As usual, there are piles of incoming compact discs in my office and the music room. Among those that I will want to hear more than once are several by the piano-bass-drums combination that for at least sixty-five years has been at the core of jazz. The piano trio, of course, functions as the rhythm section for big bands and combos. On its own, depending on the players and how they relate to one another, it is capable of nearly limitless flexibility, breadth, depth and variety. In this posting last month, I reflected on the importance of a piano trio that changed the state of the art. Here’s a short list of recommended trio CDs from among the stacks of fairly recent arrivals.
Kenny Barron Trio, The Perfect Set, Live At Bradley’s II (Sunnyside). Barron, piano; Ray Drummond, bass; Ben Riley, drums.
Three years ago in my Jazz Times review of this album’s predecessor, I wrote,
Barron takes “Solar” at a fast clip that does nothing to suppress his development of original melodic ideas or inventiveness in voicings. There’s not a cliché to be heard.
Nor is there in volume two, unless sprinkles of Thelonious Monk seconds and whole-tone runs are to be considered clichés. Barron’s one solo track is a joyous ride on Monk’s “Shuffle Boil.” For the rest of the hour, the trio shines. Barron’s ballad tribute to Monk, “The Only One,” is a highlight, but not the highlight. The entire CD is a highlight by one of the best trios of this or any other period of jazz.
Don Friedman VIP Trio, Timeless (441). Friedman, piano; John Patitucci, bass; Omar Hakim, drums.
Since the very early 1960s, Friedman has been demonstrating that his thorough understanding of Bill Evans liberates him to be himself within the song form. For a pianist to be himself playing so indelibly personal an Evans piece as “Turn Out the Stars” is a monumental expression of individuality. At seventy,Friedman continues his growth, sounding more youthful and inventive than ever. Patitucci may be Friedman’s ideal bassist.
Jason Moran, Same Mother (Blue Note). Moran, piano; Tarus Mateen, bass; Nasheet Waits, drums; Marvin Sewell, guitar.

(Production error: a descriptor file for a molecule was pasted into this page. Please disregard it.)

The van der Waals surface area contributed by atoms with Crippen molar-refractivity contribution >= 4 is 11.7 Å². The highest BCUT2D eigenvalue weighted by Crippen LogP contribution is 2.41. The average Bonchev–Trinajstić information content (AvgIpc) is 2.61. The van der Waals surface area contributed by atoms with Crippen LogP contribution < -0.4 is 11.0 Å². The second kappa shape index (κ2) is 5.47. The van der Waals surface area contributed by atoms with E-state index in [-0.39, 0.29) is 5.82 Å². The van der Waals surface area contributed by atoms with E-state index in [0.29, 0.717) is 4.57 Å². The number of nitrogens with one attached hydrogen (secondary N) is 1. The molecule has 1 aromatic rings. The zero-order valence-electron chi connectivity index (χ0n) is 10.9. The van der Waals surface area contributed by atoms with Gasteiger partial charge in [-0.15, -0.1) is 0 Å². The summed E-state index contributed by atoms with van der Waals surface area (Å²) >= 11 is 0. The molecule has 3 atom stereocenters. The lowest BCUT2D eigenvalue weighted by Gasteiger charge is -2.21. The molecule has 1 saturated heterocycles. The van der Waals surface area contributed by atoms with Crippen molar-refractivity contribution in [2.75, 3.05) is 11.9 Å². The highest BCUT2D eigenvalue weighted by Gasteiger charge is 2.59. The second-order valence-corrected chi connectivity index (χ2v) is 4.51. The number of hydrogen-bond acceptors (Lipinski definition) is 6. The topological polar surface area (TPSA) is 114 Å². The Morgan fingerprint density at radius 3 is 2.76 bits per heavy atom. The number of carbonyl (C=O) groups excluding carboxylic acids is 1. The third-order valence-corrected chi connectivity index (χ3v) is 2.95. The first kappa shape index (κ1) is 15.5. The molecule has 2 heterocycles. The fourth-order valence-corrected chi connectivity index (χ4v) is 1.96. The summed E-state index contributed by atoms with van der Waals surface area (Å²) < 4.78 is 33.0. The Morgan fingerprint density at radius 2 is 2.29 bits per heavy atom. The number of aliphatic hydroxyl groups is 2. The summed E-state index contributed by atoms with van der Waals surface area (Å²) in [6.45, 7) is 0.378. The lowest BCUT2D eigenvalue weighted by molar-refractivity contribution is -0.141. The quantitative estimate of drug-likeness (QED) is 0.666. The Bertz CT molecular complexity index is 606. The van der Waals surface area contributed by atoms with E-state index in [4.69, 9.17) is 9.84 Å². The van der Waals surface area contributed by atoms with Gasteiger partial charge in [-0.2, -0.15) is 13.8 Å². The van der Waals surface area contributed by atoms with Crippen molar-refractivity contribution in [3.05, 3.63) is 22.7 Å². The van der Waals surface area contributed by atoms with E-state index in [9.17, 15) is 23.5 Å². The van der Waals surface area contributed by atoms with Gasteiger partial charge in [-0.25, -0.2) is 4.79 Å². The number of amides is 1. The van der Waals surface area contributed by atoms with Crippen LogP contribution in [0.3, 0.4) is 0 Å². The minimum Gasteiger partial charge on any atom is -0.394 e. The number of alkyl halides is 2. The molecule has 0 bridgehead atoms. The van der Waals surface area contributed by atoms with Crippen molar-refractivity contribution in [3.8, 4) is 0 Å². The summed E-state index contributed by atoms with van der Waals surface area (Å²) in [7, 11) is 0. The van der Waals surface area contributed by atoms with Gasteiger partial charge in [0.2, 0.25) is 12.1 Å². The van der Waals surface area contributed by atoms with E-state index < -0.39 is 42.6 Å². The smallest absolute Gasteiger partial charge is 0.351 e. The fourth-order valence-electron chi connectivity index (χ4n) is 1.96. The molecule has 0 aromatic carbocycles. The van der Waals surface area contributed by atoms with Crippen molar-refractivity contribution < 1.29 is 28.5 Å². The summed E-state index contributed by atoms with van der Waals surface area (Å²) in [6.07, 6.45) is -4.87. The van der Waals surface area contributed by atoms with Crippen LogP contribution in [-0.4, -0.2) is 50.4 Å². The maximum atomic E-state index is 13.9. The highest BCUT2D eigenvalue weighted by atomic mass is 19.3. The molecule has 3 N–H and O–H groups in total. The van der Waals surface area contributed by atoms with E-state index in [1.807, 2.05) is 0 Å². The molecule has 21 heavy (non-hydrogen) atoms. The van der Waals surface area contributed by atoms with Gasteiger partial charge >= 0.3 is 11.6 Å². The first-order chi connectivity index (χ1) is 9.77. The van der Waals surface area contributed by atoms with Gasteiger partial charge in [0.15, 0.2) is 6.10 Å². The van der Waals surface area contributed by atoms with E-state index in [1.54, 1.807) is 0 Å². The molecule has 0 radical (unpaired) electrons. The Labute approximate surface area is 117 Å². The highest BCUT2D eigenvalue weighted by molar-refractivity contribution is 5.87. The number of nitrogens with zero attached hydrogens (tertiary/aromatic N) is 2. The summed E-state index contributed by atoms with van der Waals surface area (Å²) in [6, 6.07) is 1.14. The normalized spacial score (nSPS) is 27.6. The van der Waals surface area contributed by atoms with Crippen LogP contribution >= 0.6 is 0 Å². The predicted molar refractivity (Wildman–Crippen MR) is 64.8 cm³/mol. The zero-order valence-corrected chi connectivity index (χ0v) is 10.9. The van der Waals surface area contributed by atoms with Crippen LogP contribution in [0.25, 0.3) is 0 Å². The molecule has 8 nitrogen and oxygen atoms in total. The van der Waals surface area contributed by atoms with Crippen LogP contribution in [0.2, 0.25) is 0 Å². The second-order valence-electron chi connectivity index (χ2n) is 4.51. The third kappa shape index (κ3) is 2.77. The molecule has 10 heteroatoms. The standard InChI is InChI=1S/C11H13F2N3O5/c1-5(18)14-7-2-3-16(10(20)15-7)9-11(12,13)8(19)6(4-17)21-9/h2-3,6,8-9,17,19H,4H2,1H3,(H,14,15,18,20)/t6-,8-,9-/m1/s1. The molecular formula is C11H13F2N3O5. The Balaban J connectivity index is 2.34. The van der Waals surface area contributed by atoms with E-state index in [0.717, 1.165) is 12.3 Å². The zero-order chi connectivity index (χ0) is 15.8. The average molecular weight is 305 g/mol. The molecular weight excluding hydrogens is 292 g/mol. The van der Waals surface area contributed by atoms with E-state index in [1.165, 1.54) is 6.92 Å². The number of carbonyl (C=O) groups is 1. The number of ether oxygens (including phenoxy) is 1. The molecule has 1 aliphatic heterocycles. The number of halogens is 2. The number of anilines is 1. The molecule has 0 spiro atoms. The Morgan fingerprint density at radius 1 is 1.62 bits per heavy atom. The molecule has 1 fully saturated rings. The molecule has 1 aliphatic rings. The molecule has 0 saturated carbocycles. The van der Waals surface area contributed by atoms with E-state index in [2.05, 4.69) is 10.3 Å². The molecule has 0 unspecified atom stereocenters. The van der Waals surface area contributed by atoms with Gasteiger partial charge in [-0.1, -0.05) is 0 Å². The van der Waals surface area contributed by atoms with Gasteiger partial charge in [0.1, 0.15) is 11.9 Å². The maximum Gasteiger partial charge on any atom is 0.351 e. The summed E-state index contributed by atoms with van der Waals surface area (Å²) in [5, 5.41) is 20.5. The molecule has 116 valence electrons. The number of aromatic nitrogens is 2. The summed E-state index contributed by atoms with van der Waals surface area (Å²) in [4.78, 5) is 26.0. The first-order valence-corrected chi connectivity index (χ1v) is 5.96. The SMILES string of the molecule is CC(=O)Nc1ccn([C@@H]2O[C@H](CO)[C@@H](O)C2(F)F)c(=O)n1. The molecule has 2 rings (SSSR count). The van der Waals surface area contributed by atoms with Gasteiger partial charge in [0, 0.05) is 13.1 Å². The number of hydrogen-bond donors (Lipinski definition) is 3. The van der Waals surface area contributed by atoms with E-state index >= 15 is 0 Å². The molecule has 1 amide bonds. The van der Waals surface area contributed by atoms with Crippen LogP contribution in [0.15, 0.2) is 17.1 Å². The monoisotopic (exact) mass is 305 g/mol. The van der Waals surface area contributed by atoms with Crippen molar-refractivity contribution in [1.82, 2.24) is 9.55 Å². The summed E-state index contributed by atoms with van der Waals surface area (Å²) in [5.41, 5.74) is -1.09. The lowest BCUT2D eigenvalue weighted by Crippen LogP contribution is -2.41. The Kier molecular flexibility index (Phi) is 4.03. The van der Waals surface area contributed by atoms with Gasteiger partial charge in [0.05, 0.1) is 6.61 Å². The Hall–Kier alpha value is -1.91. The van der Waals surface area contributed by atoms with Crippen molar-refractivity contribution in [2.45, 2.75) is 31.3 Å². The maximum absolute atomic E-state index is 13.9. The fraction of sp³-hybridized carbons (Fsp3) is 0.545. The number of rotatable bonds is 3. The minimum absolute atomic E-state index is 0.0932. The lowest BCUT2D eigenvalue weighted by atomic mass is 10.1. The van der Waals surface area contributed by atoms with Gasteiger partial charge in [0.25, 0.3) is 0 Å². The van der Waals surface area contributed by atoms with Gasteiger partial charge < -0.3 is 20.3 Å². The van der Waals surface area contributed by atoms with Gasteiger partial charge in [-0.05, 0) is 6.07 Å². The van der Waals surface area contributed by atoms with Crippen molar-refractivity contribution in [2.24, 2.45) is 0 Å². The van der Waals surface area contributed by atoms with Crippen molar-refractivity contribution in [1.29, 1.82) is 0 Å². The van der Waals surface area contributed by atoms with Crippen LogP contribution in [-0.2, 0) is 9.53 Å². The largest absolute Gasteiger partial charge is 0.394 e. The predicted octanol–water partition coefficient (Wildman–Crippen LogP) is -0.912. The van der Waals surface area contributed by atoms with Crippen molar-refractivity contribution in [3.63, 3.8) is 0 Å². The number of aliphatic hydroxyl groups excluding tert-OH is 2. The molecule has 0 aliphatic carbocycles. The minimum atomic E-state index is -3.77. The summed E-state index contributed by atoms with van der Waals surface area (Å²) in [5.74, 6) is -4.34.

Okay, so it’s a quartet. But it’s a trio with a guitar grafted on, except for the integrated, and quite lovely, “Aubade.” After being puzzled by all the hype when Moran emerged a few years ago, I am beginning to fathom his iconoclastic approach, although I find it less profound and revolutionary than some do. He may have studied with Jaki Byard, a genius, but the publicity suggesting that he is Byard’s successor or reincarnation is massively unfair to Moran. Let’s wait a minute and see what he becomes. His trio treatment of Mal Waldron’s “Fire Waltz,” sans guitar, may hold a hopeful hint.
Mary Lou Williams 1944-1945 (Classics). Williams, piano; Al Lucas, bass; Jack Parker, drums.
This survey of a couple of important years in Williams’s career includes her suite “Signs of the Zodiac,” seven of whose twelve segments are with the trio. If you want to hear, in her prime, an influence on Thelonious Monk and Bud Powell, this is a good place to start.
Bill Mays, Neil Swainson, Terry Clarke, Bick’s Bag (Triplet). Mays, piano; Swainson, bass; Clarke, drums.
Mays has two trios, the one with Martin Wind and Matt Wilson and this one, with two of Canada’s finest sidemen. Recorded at The Montreal Bistro and Jazz Club, having a fine night, they close with Bud Powell’s “Hallucinations,” a good idea because the performance would have been hard to top.
Jon Mayer Trio, Strictly Confidential (Fresh Sound). Mayer, piano; Chuck Israels, bass; Arnie Wise, drums.
Without Mays’ sprung energy, Mayer is a relaxed and relaxing player with origins in the Bud Powell school. Here, he reunites with Israels and Wise. He played with them in Europe more than four decades ago. Their take on Powell’s and Kenny Dorham’s title tune is saturated with Bud’s spirit, and Israels is in his most compelling walking mode.
The Christian Jacob Trio, Styne & Mine (WilderJazz). Jacob, piano; Trey Henry, bass; Ray Brinker, drums.
The brilliant pianist in a program of songs by Jule Styne (“It’s You or No One,” I Guess I’ll Hang My Tears Out to Dry, and others) and originals by Jacob. The trio’s sometime boss, Tierney Sutton, sings a couple of tunes with the band. In the notes, Jacob’s other sometime boss, Bill Holman, says, “Christian, Trey and Ray are masters; chops are in abundance, but only in the service of the music.” Yup.
Steve Kuhn Trio, Quiéreme Mucho (Sunnyside). Kuhn, piano; David Finck, bass; Al Foster, drums.
Like the slightly older Friedman and the slightly younger Mays, Kuhn is a yeoman of modern jazz who earns more recognition than he gets. In this program of classic Latin American songs (“Bésame Mucho,” “Tres Palabras” and “Andalucía” among them), he is full of swing, refractive ideas and, at times, almost giddy good humor. Finck and Foster are superb behind, around, and weaving in and out of Kuhn’s inventions. A splendid album.
Hey, this is fun. Let’s do more tomorrow.
(To be continued)